Some people will remember the late Tom Buckland, who served for over thirty years in the Gloucestershire Constabulary.
Tom was stationed in the Forest, Charlton Kings, Whitminster and finally Cheltenham Central, reaching the rank of Inspector before he finally retired. He has been dead for some years now, but his widow is living in Cheltenham, just off Leckhampton Road. I visited Mrs Rosalind Buckland and enjoyed her recollections of a past era when Policemen’s wives took a great part in running our Police Stations. Photographs were readily produced of their wedding at Slad, where Rosalind was raised, and several pictures of Force members and their wives at Divisional and Sub Divisional Police Balls. The men, splendid in their dinner jackets, and their ladies in fine dance dresses. Memories of a bygone age.
Although I very much enjoyed the recollections as Tom Buckland was my first Inspector when I joined in 1962, I had a secondary reason to chat with Mrs Buckland. She had grown up in the village of Slad in company with her cousin, Laurie Lee. Laurie, of course, became a world famous author, most notably for his autobiography, Cider with Rosie. The book was published in 1959, but the identity of the autonomous heroine was not disclosed. Twenty-five years later Laurie phoned Rosalind and asked if he could reveal the secret: Rosalind Buckland was Rosie in the book. When I asked about the episode of Laurie and Rosie under the hay-cart, Rosalind said that Laurie had really elaborated the story a little and that nothing really happened; but was there just a tiny mischievous twinkle in her eye as she said it?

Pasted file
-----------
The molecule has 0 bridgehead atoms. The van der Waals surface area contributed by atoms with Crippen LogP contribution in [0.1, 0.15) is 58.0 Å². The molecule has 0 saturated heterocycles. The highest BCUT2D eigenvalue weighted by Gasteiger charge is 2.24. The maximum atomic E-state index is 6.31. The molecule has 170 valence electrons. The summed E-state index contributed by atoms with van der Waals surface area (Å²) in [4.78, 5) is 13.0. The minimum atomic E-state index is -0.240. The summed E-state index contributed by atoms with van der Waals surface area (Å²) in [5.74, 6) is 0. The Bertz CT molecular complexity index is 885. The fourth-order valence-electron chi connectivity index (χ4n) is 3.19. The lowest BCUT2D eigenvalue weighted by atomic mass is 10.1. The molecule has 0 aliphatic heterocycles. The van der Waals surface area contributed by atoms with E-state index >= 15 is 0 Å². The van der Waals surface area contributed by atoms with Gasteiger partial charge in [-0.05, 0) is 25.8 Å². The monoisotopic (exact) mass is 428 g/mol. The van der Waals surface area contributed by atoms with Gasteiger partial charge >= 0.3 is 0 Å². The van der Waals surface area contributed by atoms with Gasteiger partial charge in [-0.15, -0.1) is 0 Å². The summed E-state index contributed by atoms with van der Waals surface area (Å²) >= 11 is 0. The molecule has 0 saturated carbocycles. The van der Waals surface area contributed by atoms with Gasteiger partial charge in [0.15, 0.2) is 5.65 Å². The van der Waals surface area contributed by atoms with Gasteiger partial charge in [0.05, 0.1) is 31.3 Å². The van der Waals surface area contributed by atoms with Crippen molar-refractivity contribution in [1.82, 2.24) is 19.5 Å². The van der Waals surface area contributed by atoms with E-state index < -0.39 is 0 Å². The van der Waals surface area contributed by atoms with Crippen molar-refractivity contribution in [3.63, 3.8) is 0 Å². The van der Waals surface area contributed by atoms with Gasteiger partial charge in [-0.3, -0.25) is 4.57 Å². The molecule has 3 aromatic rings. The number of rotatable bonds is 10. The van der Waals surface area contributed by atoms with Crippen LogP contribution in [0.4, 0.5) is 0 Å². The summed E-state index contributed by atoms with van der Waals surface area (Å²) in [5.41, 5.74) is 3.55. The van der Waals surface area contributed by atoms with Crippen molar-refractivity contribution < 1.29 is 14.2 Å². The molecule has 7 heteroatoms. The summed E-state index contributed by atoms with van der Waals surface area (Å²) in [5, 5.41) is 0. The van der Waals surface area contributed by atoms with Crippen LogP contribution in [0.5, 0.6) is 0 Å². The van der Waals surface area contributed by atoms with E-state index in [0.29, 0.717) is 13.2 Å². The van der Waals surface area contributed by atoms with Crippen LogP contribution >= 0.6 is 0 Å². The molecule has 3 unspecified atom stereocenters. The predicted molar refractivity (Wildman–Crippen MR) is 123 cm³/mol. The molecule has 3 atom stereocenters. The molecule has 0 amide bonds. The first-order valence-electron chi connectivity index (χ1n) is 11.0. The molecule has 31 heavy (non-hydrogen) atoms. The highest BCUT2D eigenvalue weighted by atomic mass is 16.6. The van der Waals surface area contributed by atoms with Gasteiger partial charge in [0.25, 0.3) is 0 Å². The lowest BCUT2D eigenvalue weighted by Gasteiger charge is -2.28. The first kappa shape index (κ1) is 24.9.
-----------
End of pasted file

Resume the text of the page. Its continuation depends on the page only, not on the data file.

At 96 years of age Rosalind was a remarkably fit and engaging person and still maintained her home and garden. It was a most memorable visit to a remarkable police widow. I think you could say that she is, and will continue to be, the most famous widow our Force has ever known.
Finally, I had wondered why the book had not been called Cider with Rosalind. Laurie had apparently said that he thought of that, but it did not sound quite right, so he called her Rosie instead and, as if more proof was needed, she still has a first edition inscribed,
To you know who with long ago love, from you know who.